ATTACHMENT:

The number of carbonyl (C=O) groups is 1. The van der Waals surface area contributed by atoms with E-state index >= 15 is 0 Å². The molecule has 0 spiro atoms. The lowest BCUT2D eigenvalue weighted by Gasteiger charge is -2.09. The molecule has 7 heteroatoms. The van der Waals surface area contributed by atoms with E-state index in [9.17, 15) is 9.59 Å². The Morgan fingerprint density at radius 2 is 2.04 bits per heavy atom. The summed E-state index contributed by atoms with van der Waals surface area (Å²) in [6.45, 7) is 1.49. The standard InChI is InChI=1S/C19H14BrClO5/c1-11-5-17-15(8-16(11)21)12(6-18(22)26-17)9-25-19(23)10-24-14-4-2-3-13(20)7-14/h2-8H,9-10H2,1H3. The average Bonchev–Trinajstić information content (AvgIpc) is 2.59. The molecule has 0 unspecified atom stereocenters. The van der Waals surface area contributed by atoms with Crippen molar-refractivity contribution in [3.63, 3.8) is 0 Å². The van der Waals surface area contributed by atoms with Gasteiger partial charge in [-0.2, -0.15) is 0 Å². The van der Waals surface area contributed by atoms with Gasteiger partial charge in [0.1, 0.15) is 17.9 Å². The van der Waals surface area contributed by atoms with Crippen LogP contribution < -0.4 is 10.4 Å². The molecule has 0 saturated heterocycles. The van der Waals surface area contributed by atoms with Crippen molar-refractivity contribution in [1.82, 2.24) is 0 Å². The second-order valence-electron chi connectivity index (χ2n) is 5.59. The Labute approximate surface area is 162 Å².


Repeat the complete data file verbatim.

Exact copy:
The number of carbonyl (C=O) groups is 1. The van der Waals surface area contributed by atoms with E-state index >= 15 is 0 Å². The molecule has 0 spiro atoms. The lowest BCUT2D eigenvalue weighted by Gasteiger charge is -2.09. The molecule has 7 heteroatoms. The van der Waals surface area contributed by atoms with E-state index in [9.17, 15) is 9.59 Å². The Morgan fingerprint density at radius 2 is 2.04 bits per heavy atom. The summed E-state index contributed by atoms with van der Waals surface area (Å²) in [6.45, 7) is 1.49. The standard InChI is InChI=1S/C19H14BrClO5/c1-11-5-17-15(8-16(11)21)12(6-18(22)26-17)9-25-19(23)10-24-14-4-2-3-13(20)7-14/h2-8H,9-10H2,1H3. The average Bonchev–Trinajstić information content (AvgIpc) is 2.59. The molecule has 0 unspecified atom stereocenters. The van der Waals surface area contributed by atoms with Crippen molar-refractivity contribution in [3.63, 3.8) is 0 Å². The van der Waals surface area contributed by atoms with Gasteiger partial charge in [-0.2, -0.15) is 0 Å². The van der Waals surface area contributed by atoms with Gasteiger partial charge in [0.1, 0.15) is 17.9 Å². The van der Waals surface area contributed by atoms with Crippen LogP contribution < -0.4 is 10.4 Å². The molecule has 0 saturated heterocycles. The van der Waals surface area contributed by atoms with Crippen molar-refractivity contribution in [1.82, 2.24) is 0 Å². The second-order valence-electron chi connectivity index (χ2n) is 5.59. The Labute approximate surface area is 162 Å².